Yet if I decide to drive drunk — even if I don’t kill anyone — I go away for months in some states. If I do kill someone I go to jail. WTF? The ability to avoid responsibility as a CEO means we live in a system not unlike that 1000 years ago when the local lord could do anything he wanted to his vassals.

    To me, the simplest thing to do is make the CEO responsible for everything his employees do for that company under his watch. Someone dies? Jail time. It should be a straight-up criminal offense for anyone to die in your employ if it is because of something you ordered them to do. That rule applies to me as an individual right now. I would go to jail for criminally negligent homicide at the very least. No mining executive has ever paid a penny personally for the deaths they cause. They have never faced jail.

    That’s just the simplest example. There are many others. But the ability to hide behind “company policy” is just ridiculous and makes the rule of law a cruel joke.

  18. d cwilson says

    If only the Occupy Wall Street crowd would dress up in colonial era costumes with teabags hanging from their tricorner hats, then they wouldn’t look so ridiculous to our “liberal media”.

  19. says

    Corporate personhood laws shouldn’t be abolished; they should be extended. In particular, serious corporate crime should be punished with corporate imprisonment, amounting to the imprisonment of all board members.

  20. dizzlski says

    To say nothing of the entire company of people working for them hyperdeath? The just following orders claim will not work again for a few decades.
    (this reads bad, but I think my point is valid)

  21. pliny says

    That list of demands is not official and should not be considered official until approved by consensus at the General Assembly. The only statement Occupy Wall Street has officially released is this:

    As we gather together in solidarity to express a feeling of mass injustice, we must not lose sight of what brought us together. We write so that all people who feel wronged by the corporate forces of the world can know that we are your allies.

    As one people, united, we acknowledge the reality: that the future of the human race requires the cooperation of its members; that our system must protect our rights, and upon corruption of that system, it is up to the individuals to protect their own rights, and those of their neighbors; that a democratic government derives its just power from the people, but corporations do not seek consent to extract wealth from the people and the Earth; and that no true democracy is attainable when the process is determined by economic power. We come to you at a time when corporations, which place profit over people, self-interest over justice, and oppression over equality, run our governments. We have peaceably assembled here, as is our right, to let these facts be known.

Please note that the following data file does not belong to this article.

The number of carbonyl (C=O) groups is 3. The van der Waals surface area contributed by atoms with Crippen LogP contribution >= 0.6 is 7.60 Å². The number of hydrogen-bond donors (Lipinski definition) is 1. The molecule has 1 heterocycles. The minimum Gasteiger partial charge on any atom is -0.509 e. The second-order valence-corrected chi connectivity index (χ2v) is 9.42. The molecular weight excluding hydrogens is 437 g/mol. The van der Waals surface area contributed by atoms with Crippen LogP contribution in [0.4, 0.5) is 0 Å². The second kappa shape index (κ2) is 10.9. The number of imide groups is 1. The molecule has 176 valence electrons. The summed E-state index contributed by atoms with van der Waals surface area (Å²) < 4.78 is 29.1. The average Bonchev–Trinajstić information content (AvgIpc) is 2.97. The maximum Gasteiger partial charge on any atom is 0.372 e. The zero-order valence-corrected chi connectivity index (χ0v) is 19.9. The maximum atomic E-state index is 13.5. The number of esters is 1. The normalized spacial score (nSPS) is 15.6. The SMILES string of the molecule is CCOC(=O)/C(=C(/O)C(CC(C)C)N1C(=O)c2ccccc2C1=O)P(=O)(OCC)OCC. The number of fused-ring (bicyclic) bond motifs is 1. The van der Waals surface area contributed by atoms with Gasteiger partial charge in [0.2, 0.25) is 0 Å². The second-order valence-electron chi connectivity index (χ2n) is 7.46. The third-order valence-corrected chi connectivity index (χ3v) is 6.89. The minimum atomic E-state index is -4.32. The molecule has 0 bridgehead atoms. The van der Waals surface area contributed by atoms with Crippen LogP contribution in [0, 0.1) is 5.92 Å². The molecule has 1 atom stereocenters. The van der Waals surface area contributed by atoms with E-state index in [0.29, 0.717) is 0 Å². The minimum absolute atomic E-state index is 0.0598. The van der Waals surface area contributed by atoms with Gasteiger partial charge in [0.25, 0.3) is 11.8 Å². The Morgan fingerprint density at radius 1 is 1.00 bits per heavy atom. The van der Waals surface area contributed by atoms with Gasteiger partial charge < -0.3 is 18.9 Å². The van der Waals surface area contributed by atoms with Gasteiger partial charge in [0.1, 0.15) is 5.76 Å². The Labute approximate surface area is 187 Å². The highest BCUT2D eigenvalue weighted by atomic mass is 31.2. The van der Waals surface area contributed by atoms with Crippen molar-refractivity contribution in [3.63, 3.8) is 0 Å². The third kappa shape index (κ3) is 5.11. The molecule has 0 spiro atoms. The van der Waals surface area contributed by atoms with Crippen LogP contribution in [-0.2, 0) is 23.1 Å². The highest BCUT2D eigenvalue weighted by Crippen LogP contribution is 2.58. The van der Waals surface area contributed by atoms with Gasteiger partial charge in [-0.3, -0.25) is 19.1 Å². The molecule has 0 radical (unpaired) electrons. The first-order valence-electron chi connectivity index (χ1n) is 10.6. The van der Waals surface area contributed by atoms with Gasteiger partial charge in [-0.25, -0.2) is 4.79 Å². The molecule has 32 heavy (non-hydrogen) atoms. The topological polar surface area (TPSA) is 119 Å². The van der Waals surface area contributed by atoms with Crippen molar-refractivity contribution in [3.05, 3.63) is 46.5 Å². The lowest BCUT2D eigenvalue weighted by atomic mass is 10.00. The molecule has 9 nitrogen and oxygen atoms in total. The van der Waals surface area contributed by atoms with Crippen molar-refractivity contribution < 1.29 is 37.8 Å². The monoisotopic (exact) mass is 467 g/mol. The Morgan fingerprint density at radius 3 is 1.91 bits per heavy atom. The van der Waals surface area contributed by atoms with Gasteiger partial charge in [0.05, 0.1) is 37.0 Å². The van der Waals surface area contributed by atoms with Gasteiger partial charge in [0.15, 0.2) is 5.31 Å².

They have taken our houses through an illegal foreclosure process, despite not having the original mortgage.
    They have taken bailouts from taxpayers with impunity, and continue to give Executives exorbitant bonuses.
    They have perpetuated inequality and discrimination in the workplace based on age, the color of one’s skin, sex, gender identity and sexual orientation.
    They have poisoned the food supply through negligence, and undermined the farming system through monopolization.
    They have profited off of the torture, confinement, and cruel treatment of countless animals, and actively hide these practices.
    They have continuously sought to strip employees of the right to negotiate for better pay and safer working conditions.
    They have held students hostage with tens of thousands of dollars of debt on education, which is itself a human right.
    They have consistently outsourced labor and used that outsourcing as leverage to cut workers’ healthcare and pay.
    They have influenced the courts to achieve the same rights as people, with none of the culpability or responsibility.
    They have spent millions of dollars on legal teams that look for ways to get them out of contracts in regards to health insurance.
    They have sold our privacy as a commodity.
    They have used the military and police force to prevent freedom of the press. They have deliberately declined to recall faulty products endangering lives in pursuit of profit.
    They determine economic policy, despite the catastrophic failures their policies have produced and continue to produce.
    They have donated large sums of money to politicians, who are responsible for regulating them.
    They continue to block alternate forms of energy to keep us dependent on oil.
    They continue to block generic forms of medicine that could save people’s lives or provide relief in order to protect investments that have already turned a substantial profit.
    They have purposely covered up oil spills, accidents, faulty bookkeeping, and inactive ingredients in pursuit of profit.
    They purposefully keep people misinformed and fearful through their control of the media.
    They have accepted private contracts to murder prisoners even when presented with serious doubts about their guilt.
    They have perpetuated colonialism at home and abroad. They have participated in the torture and murder of innocent civilians overseas.
    They continue to create weapons of mass destruction in order to receive government contracts. *

    To the people of the world,

    We, the New York City General Assembly occupying Wall Street in Liberty Square, urge you to assert your power.

    Exercise your right to peaceably assemble; occupy public space; create a process to address the problems we face, and generate solutions accessible to everyone.

    To all communities that take action and form groups in the spirit of direct democracy, we offer support, documentation, and all of the resources at our disposal.

    Join us and make your voices heard!

    *These grievances are not all-inclusive.

  22. Francisco Bacopa says

    Am I going to be able to vote for the Warren/Grayson ticket soon?

    They’re making more sense than anyone else.